|Yvonne Orlac (Drake) is an alluring actress who works in a Grand Guignol-style theatre company.
The esteemed surgeon Dr. Gogol (Lorre) adores Yvonne. He attends her every performance...and worships her with passion from afar.
But Yvonne keeps Gogol at arm's length.
Her true love is reserved for her husband Stephen (Clive), a successful concert pianist. Yet, when Stephen is involved in a terrible train accident - his hands irreversibly maimed - Yvonne entreats Dr. Gogol for his help.
Can Gogol save Stephen's hands? The eccentric Gogol agrees to help.
He amputates Stephen's crushed hands, and replaces them with the hands of a recently executed murderer. Now Stephen's new hands seem to be possessed. They compel him to commit gruesome acts of crime!
Gogol doesn't consider that unfortunate side effect to be any problem. With Stephen out of the way, that leaves Yvonne free for the taking.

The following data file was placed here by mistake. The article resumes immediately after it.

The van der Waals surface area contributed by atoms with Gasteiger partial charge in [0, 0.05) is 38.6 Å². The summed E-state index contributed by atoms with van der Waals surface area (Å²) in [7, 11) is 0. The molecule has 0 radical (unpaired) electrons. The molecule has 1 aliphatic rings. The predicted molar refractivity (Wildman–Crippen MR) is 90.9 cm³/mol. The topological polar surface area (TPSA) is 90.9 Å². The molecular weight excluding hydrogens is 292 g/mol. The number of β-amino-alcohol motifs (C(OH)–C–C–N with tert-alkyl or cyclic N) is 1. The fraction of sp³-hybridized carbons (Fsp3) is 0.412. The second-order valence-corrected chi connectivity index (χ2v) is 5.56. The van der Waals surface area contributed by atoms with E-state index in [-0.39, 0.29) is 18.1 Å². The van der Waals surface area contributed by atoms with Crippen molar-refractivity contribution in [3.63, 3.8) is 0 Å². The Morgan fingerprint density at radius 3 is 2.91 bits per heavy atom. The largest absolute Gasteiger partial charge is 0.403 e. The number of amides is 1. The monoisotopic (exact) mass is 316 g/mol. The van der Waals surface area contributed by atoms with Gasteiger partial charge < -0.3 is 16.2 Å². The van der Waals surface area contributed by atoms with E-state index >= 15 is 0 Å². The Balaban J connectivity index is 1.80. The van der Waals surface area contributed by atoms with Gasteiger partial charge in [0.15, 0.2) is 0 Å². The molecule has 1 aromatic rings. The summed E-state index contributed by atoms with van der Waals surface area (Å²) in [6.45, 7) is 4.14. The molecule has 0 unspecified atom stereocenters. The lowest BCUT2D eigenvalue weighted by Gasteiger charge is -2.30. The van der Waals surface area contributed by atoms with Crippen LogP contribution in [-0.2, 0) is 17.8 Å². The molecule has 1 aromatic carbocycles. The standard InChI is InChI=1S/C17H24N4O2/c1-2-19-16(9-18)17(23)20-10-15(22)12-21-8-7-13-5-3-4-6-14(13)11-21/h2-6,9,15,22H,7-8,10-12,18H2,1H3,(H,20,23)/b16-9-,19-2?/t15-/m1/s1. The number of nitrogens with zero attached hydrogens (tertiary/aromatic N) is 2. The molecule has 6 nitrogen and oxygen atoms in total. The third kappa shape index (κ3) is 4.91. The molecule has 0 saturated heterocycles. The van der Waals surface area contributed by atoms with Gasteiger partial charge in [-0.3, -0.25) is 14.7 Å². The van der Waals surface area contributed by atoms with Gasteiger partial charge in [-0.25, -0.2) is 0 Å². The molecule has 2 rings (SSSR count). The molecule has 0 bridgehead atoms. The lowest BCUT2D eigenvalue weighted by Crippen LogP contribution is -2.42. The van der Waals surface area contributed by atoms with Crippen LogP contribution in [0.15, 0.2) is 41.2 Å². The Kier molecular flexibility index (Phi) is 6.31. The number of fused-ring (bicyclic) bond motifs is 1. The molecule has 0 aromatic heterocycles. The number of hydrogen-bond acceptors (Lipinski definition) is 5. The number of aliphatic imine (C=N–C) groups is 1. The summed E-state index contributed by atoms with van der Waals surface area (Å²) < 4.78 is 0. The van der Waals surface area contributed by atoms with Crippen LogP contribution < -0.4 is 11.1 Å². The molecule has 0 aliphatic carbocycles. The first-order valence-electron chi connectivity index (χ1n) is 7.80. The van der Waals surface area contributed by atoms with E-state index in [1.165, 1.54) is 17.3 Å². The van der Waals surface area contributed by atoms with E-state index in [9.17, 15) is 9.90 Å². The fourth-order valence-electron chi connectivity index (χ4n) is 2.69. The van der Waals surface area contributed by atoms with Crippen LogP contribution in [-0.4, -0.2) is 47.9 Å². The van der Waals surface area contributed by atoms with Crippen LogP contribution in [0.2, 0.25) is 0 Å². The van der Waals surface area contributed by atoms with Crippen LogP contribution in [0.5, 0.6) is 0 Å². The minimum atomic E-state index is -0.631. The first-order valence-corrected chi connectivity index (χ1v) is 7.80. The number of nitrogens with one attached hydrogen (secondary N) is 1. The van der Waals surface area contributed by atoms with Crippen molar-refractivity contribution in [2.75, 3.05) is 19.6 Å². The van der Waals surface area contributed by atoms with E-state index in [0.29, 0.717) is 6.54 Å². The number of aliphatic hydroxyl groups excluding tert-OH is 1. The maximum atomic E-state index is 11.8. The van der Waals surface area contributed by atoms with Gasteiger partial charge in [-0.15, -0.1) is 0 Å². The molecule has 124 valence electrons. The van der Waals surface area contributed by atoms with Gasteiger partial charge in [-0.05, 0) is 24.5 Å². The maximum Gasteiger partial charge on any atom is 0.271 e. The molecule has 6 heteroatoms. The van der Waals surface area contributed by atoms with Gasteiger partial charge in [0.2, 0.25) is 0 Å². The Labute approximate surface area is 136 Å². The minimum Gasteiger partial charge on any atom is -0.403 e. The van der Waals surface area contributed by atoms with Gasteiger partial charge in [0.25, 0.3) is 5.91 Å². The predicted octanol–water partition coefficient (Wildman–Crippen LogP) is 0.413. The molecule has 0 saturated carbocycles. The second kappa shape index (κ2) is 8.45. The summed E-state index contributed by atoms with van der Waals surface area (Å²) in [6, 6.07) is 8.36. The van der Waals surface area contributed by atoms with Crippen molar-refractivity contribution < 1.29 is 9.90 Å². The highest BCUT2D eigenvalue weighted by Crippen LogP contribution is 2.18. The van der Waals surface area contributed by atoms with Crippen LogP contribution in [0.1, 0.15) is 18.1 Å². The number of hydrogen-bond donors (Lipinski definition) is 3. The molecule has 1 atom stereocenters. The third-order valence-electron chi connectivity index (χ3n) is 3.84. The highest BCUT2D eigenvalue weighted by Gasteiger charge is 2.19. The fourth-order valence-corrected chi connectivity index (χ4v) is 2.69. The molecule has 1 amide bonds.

Now, that's some mad love!
Based on the influential French novel Les Mains d'Orlac by Maurice Renard, this 1935 adaptation is a must see.
Lorre turns in an outstanding performance as Gogol; the actor perfectly rachets his feelings for Yvonne, from tender affection to obsessive insanity.
And moments of the latter give the bug-eyed horror icon his freakiest moment in Mad Love, hands down: the creepy 'neck brace' sequence.
As he did with The Mummy (1932), cinematographer Karl Freund takes on directorial duties here, and confirms once again he has a talent for visual storytelling.
Renard's original novel would get the cinematic genre treatment many times.
It's next retelling would be The Hands of Orlac (1961), starring Christopher Lee and Mel Ferrer.